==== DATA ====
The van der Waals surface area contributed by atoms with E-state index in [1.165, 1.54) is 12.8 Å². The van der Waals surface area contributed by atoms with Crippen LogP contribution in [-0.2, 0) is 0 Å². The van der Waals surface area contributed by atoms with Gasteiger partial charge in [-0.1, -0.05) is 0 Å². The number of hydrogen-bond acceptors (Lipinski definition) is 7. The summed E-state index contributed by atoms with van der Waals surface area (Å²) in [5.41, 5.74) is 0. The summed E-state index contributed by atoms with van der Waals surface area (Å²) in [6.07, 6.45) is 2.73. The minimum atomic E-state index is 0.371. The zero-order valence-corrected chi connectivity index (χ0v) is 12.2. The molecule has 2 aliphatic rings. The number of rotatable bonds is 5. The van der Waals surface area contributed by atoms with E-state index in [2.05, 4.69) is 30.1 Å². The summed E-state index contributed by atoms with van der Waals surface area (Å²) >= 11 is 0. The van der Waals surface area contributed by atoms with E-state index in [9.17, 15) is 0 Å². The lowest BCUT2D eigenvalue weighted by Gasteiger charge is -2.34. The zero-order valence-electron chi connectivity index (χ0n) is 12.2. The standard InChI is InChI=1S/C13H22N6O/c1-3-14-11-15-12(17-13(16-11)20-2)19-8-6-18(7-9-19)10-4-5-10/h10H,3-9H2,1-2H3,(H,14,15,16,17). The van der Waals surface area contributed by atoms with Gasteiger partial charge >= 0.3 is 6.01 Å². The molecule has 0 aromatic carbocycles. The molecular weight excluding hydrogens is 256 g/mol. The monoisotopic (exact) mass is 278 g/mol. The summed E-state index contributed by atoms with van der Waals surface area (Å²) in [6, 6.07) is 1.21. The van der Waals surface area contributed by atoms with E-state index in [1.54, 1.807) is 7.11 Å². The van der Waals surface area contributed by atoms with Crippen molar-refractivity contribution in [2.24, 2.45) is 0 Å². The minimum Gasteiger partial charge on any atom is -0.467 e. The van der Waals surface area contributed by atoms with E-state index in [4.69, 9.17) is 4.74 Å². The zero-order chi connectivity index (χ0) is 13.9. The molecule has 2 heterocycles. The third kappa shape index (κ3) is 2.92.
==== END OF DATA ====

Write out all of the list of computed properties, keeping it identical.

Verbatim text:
The van der Waals surface area contributed by atoms with E-state index in [1.165, 1.54) is 12.8 Å². The van der Waals surface area contributed by atoms with Crippen LogP contribution in [-0.2, 0) is 0 Å². The van der Waals surface area contributed by atoms with Gasteiger partial charge in [-0.1, -0.05) is 0 Å². The number of hydrogen-bond acceptors (Lipinski definition) is 7. The summed E-state index contributed by atoms with van der Waals surface area (Å²) in [5.41, 5.74) is 0. The summed E-state index contributed by atoms with van der Waals surface area (Å²) in [6.07, 6.45) is 2.73. The minimum atomic E-state index is 0.371. The zero-order valence-corrected chi connectivity index (χ0v) is 12.2. The molecule has 2 aliphatic rings. The number of rotatable bonds is 5. The van der Waals surface area contributed by atoms with E-state index in [2.05, 4.69) is 30.1 Å². The summed E-state index contributed by atoms with van der Waals surface area (Å²) >= 11 is 0. The van der Waals surface area contributed by atoms with E-state index in [9.17, 15) is 0 Å². The lowest BCUT2D eigenvalue weighted by Gasteiger charge is -2.34. The zero-order valence-electron chi connectivity index (χ0n) is 12.2. The standard InChI is InChI=1S/C13H22N6O/c1-3-14-11-15-12(17-13(16-11)20-2)19-8-6-18(7-9-19)10-4-5-10/h10H,3-9H2,1-2H3,(H,14,15,16,17). The van der Waals surface area contributed by atoms with Gasteiger partial charge >= 0.3 is 6.01 Å². The molecule has 0 aromatic carbocycles. The molecular weight excluding hydrogens is 256 g/mol. The monoisotopic (exact) mass is 278 g/mol. The summed E-state index contributed by atoms with van der Waals surface area (Å²) in [6, 6.07) is 1.21. The van der Waals surface area contributed by atoms with E-state index in [1.54, 1.807) is 7.11 Å². The van der Waals surface area contributed by atoms with Crippen molar-refractivity contribution in [2.24, 2.45) is 0 Å². The minimum Gasteiger partial charge on any atom is -0.467 e. The van der Waals surface area contributed by atoms with E-state index in [4.69, 9.17) is 4.74 Å². The zero-order chi connectivity index (χ0) is 13.9. The molecule has 2 heterocycles. The third kappa shape index (κ3) is 2.92.